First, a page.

How to install an Egress Window Well
This is part 1 of a 4-part egress installation series.
Part 2: How to complete a concrete cut for an egress window.
Part 3: How to frame an egress window.
Part 4: How to install an egress window.
If you're installing an egress window yourself, odds are you will also need to dig and install an egress window well. The exact size of the needed well will depend on a large number of factors including the size of the window and the local building code. For your sake, we recommend gathering all necessary information and planning your well dig before beginning. A half an hour of planning can save a half day of digging. If you think you’re ready, let’s get started with the 9 steps outlined below.
1 Check with local authorities.
Contact your utility companies before you start digging to check for any power, gas, or water lines where you plan on putting the window well.
2 Mark the centre.
Mark where the centre of the new egress window will be on the foundation. This will give you a reference point to consider when digging out the well. If you have an existing window, this may serve as a good enough reference point.
3 Determine size of the well needed.
Some egress codes have specific requirements for the size of the well that is needed to pass. Consider this as well as how far down the window will extend, you will want to dig approximately 19” deeper that the bottom of the window. We also recommend digging 2’ wider on each side and 1’ longer than the needed projection.
4 Dig the well.
Grab a shovel and get digging. We recommend shovelling the dirt out into a wheelbarrow or onto a tarp to make it easier to transport later. Note that some of this dirt will be used later to back fill around the well.
*Once the well hole is dug, many people will proceed with the concrete cut and window installation before finishing the well. If you decide to do this, we recommend keeping a tarp handy to prevent the sides from washing in if it rains. *
5 Dig drain hole.
Use an auger to bore through the ground to the gravel under your foundation. Position the end of the auger in the center of the well hole you just dug to dig a drain. Turn the auger on and push it slowly into the ground so it bores down about 1’. Pull the auger out from the ground to clean off any dirt on the blades. Continue digging out 1’ at a time until you reach a layer of gravel under your home.
6 Install drain tube.
Measure the depth of the drain hole and cut a perforated drain tube that is 4-5” in diameter to this length. Place the tube in the centre of the drain hole and secure the top with a cap to prevent dirt and gravel from getting inside and clogging the drain. Once the tube is in place, backfill around it with gravel to provide better drainage for the well and to hold the tube in place.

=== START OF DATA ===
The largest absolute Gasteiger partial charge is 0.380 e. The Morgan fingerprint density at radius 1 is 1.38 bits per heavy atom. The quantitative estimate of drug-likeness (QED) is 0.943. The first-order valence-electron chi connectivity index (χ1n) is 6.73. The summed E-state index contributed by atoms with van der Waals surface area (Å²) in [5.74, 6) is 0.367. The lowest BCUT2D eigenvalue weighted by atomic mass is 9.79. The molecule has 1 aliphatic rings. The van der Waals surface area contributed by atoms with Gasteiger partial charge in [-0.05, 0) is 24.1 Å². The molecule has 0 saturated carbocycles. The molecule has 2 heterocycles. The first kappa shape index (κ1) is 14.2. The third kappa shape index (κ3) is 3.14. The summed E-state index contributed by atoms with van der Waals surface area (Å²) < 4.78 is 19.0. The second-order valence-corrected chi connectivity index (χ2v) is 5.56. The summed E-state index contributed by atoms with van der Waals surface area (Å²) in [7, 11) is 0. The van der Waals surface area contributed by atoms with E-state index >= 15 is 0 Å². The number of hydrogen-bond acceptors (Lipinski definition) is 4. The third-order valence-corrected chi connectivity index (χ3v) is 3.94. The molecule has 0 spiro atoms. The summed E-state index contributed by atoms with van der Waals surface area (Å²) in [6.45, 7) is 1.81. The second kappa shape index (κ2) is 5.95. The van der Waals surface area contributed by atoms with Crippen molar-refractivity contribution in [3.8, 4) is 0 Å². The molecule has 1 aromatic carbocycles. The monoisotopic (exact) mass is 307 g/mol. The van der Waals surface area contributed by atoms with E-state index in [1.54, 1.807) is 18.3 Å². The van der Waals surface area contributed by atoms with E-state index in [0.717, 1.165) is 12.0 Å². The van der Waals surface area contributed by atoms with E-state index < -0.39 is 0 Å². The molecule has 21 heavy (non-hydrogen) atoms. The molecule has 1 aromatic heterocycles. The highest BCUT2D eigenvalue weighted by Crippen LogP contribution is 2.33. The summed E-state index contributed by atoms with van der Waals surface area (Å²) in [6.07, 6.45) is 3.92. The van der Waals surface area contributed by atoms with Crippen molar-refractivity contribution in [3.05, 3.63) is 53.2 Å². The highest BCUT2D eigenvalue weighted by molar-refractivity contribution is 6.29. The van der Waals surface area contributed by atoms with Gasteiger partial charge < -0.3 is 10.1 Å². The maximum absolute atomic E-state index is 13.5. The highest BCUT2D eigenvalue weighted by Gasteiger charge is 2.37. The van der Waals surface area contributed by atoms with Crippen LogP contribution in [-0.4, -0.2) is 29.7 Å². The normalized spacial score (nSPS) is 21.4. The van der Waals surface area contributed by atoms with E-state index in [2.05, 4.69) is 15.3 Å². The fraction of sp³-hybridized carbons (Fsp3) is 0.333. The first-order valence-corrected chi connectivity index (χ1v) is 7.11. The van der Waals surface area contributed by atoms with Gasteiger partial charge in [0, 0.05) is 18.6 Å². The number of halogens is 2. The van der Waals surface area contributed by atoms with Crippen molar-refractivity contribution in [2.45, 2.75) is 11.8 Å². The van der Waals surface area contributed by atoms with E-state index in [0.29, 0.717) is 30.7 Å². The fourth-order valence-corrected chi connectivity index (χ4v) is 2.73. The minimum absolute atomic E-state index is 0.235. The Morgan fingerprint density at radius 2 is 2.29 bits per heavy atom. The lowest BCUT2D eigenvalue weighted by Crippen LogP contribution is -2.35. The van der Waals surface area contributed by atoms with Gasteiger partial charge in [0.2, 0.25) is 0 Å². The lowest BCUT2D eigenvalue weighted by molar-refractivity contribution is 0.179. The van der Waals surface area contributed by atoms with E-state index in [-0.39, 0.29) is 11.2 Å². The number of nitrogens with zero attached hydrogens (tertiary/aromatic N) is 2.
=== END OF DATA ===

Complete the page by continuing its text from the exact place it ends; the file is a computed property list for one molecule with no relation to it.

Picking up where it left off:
7 Build or install the well walls.
There are many different types of well walls that can be installed. Some people choose to build their own out of brick, stone, or wood. Others purchase prefabricated wells or sections of corrugated metal. The decision here ultimately comes down to your personal preference. No matter which approach you take, you will want to ensure that the well is pressed firmly against the foundation of the house. Consider adding a line of caulk around the foundation wall and the well to provide additional protection.
8 Fill bottom of well with gravel.
Pour gravel around the inside and outside of the window well, and pack it down with the bottom of a shovel. Spread the gravel evenly over the area so there is a 2-3” layer at the bottom of the hole. Make sure the layer of gravel is lower than the windowsill or else it could leak into your home. This gravel will help improve the well’s drainage and prevent water from flooding the basement.
9 Backfill the hole around the well.
Use the dirt originally dug up to fill in the remaining hole around the well. Pour about 1’ of dirt along the outside of the well and press it down with your foot or a tool like a hoe or a tamp to pack it tightly. Continue alternating between adding 1’ of dirt and tamping it down so the soil around the well is tightly packed. Leave the top 2-3” of the window well exposed so water and dirt do not leak in.
There you have it, 9 steps and you have an opening for your egress window to open into. When you're done make sure to give yourself a pat on the back and reward yourself with a nice cold beverage. You've earned it after all that hard work installing an egress window well.
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